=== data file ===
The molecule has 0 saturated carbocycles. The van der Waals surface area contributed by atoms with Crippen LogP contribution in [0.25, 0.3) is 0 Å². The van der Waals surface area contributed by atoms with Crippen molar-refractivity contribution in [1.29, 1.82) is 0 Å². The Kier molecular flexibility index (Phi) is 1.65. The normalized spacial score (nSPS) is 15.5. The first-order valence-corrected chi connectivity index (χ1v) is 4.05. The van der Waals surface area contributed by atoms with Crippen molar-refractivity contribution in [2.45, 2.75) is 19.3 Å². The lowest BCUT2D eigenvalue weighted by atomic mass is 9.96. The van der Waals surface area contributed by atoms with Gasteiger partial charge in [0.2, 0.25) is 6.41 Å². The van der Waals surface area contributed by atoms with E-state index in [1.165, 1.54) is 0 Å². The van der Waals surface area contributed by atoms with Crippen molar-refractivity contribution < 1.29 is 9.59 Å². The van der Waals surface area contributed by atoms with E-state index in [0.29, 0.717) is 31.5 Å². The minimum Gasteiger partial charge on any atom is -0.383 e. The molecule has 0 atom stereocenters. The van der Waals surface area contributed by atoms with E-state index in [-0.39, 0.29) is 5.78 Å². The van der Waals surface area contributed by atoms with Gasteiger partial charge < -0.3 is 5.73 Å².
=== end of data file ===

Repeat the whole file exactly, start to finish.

The molecule has 0 saturated carbocycles. The van der Waals surface area contributed by atoms with Crippen LogP contribution in [0.25, 0.3) is 0 Å². The van der Waals surface area contributed by atoms with Crippen molar-refractivity contribution in [1.29, 1.82) is 0 Å². The Kier molecular flexibility index (Phi) is 1.65. The normalized spacial score (nSPS) is 15.5. The first-order valence-corrected chi connectivity index (χ1v) is 4.05. The van der Waals surface area contributed by atoms with Crippen molar-refractivity contribution in [2.45, 2.75) is 19.3 Å². The lowest BCUT2D eigenvalue weighted by atomic mass is 9.96. The van der Waals surface area contributed by atoms with Gasteiger partial charge in [0.2, 0.25) is 6.41 Å². The van der Waals surface area contributed by atoms with E-state index in [1.165, 1.54) is 0 Å². The van der Waals surface area contributed by atoms with Crippen molar-refractivity contribution < 1.29 is 9.59 Å². The van der Waals surface area contributed by atoms with E-state index in [0.29, 0.717) is 31.5 Å². The minimum Gasteiger partial charge on any atom is -0.383 e. The molecule has 0 atom stereocenters. The van der Waals surface area contributed by atoms with E-state index in [-0.39, 0.29) is 5.78 Å². The van der Waals surface area contributed by atoms with Gasteiger partial charge < -0.3 is 5.73 Å².